For gray whale on the go, question of romance remains
Mar 09 2012
The big question is left hanging: Did she or didn't she?
There are no definite signs that Varvara, the rare western gray whale, bred with one of her eastern cousins while visiting Mexico, says Bruce Mate, director of the Marine Mammal Institute at Oregon State University.
"There's really no way to tell," he said.
Mate, one of the international scientists who tagged five critically endangered western grays in their summer home off Sakhalin Island in Russia this year, has watched as Varvara - the only whale whose tag continued to transmit - sped across the ocean and down the North American coast to Mexico's Baja Peninsula.
The whale, which at nine is old enough to breed, nosed around the calving lagoons before turning north, apparently starting her long trip home to Russia.
"I do not know what she did around the lagoons," Mate said. "This is the first time that we know any whale has visited all of the major breeding areas, not to mention all in one season."
Scientists will be watching carefully to see whether Varvara produces a calf.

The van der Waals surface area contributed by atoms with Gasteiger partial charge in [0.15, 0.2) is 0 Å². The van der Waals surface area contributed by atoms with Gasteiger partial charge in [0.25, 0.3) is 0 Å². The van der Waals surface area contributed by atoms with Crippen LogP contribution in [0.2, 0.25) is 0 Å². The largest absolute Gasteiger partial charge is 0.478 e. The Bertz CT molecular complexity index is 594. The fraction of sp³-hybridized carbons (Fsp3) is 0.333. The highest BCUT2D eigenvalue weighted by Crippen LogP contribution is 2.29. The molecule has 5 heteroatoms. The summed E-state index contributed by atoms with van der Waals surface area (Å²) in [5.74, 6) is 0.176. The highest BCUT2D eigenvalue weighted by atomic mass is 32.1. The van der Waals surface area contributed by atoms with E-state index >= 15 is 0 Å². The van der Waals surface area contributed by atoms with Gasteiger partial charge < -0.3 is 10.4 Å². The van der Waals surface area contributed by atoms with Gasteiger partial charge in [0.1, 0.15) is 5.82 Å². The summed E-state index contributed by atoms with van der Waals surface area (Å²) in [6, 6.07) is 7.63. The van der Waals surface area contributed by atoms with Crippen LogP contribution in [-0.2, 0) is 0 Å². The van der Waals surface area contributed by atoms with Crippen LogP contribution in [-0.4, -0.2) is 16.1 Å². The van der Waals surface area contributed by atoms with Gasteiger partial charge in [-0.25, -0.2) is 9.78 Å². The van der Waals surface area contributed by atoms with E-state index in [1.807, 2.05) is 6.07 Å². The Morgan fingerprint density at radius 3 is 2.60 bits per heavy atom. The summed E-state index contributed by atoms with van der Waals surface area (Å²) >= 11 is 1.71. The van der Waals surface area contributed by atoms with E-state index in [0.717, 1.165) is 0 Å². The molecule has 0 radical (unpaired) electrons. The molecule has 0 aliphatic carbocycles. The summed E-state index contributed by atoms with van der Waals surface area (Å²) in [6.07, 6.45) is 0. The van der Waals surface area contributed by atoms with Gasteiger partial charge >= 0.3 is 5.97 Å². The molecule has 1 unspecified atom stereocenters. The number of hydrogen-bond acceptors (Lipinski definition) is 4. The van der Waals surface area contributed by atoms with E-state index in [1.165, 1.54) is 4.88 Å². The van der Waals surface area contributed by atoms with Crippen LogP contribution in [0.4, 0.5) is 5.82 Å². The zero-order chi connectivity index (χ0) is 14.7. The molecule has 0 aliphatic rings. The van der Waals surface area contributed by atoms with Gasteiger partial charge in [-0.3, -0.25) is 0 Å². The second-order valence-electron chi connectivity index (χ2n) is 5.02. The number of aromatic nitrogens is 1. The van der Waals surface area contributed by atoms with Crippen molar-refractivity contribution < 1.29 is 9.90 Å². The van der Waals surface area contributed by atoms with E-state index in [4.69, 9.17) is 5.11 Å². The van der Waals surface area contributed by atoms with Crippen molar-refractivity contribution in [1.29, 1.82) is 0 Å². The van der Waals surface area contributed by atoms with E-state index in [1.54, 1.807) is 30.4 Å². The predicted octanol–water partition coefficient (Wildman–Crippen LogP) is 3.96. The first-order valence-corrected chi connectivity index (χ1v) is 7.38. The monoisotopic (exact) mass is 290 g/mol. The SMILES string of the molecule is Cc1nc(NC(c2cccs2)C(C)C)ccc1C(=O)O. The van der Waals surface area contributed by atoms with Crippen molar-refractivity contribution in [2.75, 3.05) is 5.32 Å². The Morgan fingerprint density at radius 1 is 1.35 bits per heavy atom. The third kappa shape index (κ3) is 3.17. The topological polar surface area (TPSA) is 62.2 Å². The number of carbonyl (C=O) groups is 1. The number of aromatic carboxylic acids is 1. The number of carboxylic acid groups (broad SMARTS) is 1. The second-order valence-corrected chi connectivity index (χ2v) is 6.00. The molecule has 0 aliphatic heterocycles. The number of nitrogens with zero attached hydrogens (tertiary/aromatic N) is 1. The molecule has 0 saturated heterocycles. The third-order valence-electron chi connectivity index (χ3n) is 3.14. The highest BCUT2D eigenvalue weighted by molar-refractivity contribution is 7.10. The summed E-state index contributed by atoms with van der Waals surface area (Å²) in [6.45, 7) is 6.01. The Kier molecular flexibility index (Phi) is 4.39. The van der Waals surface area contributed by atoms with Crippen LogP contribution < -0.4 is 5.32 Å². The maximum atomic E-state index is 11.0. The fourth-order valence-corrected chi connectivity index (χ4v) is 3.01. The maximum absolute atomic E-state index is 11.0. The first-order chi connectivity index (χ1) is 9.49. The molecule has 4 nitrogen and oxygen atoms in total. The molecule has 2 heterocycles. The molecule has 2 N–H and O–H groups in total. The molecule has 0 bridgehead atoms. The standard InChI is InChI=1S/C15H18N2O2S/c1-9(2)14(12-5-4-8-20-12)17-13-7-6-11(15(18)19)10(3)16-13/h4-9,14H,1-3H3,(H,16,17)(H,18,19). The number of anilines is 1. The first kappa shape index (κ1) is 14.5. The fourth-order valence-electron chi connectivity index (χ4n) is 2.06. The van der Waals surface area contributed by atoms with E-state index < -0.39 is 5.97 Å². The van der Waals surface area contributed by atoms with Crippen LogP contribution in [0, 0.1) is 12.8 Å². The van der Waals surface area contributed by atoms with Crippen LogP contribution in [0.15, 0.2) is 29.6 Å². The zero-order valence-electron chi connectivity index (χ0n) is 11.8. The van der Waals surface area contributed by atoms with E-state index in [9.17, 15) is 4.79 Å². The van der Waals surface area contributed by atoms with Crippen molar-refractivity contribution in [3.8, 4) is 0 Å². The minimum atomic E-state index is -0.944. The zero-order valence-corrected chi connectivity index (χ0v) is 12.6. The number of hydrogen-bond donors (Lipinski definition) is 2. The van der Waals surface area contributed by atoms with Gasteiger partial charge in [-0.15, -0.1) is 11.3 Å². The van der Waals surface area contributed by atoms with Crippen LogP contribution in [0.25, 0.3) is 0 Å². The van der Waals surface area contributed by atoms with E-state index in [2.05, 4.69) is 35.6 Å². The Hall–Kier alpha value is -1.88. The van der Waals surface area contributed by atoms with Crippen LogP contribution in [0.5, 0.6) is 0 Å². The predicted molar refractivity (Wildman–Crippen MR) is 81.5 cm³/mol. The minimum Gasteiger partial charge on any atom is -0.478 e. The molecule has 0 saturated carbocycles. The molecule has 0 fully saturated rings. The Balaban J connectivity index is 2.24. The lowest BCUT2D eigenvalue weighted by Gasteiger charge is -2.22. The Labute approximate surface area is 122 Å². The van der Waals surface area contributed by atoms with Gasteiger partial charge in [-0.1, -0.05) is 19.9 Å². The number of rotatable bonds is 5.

The gestation period is one year and Varvara would be expected to come back to the Mexican calving lagoons to have the calf.
"We know what she looks like, so everyone in that area will be on the alert for her," Mate said.
Varvara is now in southern California, following the migration route of eastern grays, which swim from Mexico north to the Bering Sea for the summer.
Varvara's journey blurs the line between the western population, with only 130 remaining members, and the eastern population, which numbers between 18,000 and 20,000, even though there are genetic differences.
"When a whale from Russia comes all the way over to the eastern North Pacific and to the breeding areas, that's a big deal," Mate said.
It is estimated Varvara has swum at least 12,000 kilometres so far.
Flex, the only western gray tagged last year, also swam to North America, but his tag stopped transmitting as he was about to reach California. It was later discovered Flex had been photographed several years previously off the coast of Vancouver Island.
Mate is hoping the tagging program will get sponsorship for next year, as two of its major sponsors will no longer provide funding.
"It's a really interesting story that's coming forward," he said.